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To refer a patient to the OSU Asthma Center you can either fax the New Patient Referral form to us or simply call us at 614-293-4925. We have several specialized clinical programs to offer which can be specifically requested to tailor our evaluation to your patient’s individualized needs:

  • Individualized Care and Education for Asthma (ICE) – This unique three-visit program is designed to evaluate and initiate a comprehensive asthma management program based on the specific needs of each patient. During the initial visit, patients enrolled in ICE provide a detailed medical history and receive a comprehensive physical, with additional testing determined by the patient’s medical history. The second visit is devoted to intensive one-on-one education specific to the patient’s asthma phenotype. The third visit reinforces this education and determines the initial success of the medical management program. Patients or referring physicians can request follow-up in the Asthma Center on a regular or as-needed basis.
  • Asthma in Athletes – Devoted to the unique care and individual needs of competitive or recreational athletes with asthma.
  • Severe Asthma – A comprehensive evaluation and management program for patients with severe or difficult-to-control asthma.
  • Women & Asthma – A management program tailored specifically for women with asthma is in development.

 

New ATS Clinical Guidelines on Exercise-Induced Bronchoconstriction (EIB)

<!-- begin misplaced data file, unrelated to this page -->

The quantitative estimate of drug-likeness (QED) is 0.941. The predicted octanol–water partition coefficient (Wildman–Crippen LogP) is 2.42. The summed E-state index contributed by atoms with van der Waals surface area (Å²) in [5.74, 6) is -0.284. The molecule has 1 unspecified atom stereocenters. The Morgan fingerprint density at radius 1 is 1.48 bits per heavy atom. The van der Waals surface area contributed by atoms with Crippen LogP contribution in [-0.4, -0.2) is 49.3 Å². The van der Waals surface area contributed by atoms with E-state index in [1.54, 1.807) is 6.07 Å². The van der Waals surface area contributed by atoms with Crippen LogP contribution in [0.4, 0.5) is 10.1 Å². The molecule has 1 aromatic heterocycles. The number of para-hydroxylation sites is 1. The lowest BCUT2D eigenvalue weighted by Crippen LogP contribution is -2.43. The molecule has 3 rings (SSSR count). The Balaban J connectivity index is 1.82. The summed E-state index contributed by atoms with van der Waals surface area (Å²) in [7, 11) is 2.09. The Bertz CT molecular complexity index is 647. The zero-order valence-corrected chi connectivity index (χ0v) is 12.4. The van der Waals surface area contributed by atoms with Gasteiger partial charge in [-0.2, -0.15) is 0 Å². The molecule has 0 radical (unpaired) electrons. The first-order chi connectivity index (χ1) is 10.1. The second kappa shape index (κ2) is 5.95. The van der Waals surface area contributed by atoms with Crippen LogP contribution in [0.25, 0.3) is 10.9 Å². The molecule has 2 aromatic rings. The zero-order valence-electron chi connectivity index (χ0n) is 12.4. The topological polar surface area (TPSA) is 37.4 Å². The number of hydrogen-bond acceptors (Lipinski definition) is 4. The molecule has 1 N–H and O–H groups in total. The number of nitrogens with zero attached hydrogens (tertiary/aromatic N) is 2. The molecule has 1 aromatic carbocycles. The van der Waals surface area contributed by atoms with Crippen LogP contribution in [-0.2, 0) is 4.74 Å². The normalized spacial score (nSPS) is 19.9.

New practice guidelines from the American Thoracic Society on exercise-induced bronchoconstriction (EIB), or acute airway narrowing resulting from exercise appear in the May 1 issue of the American Journal of Respiratory and Critical Care Medicine.

A multidisciplinary panel of stakeholders has reviewed the pathogenesis of EIB and developed the new evidence-based recommendations, which address diagnosis, management, environmental triggers, and special considerations in elite athletes.

"While a large proportion of asthma patients experience exercise-induced respiratory symptoms, EIB also occurs frequently in subjects without asthma," guidelines committee chair Jonathan Parsons, MD, associate professor of internal medicine and associate director of the Ohio State University Asthma Center in Columbus, said in a news release.

"Given the high prevalence of EIB, evidence-based guidelines for its management are of critical importance," he added.

ATS Clinical Guidelines (click here for guidelines)

Other asthma related resources: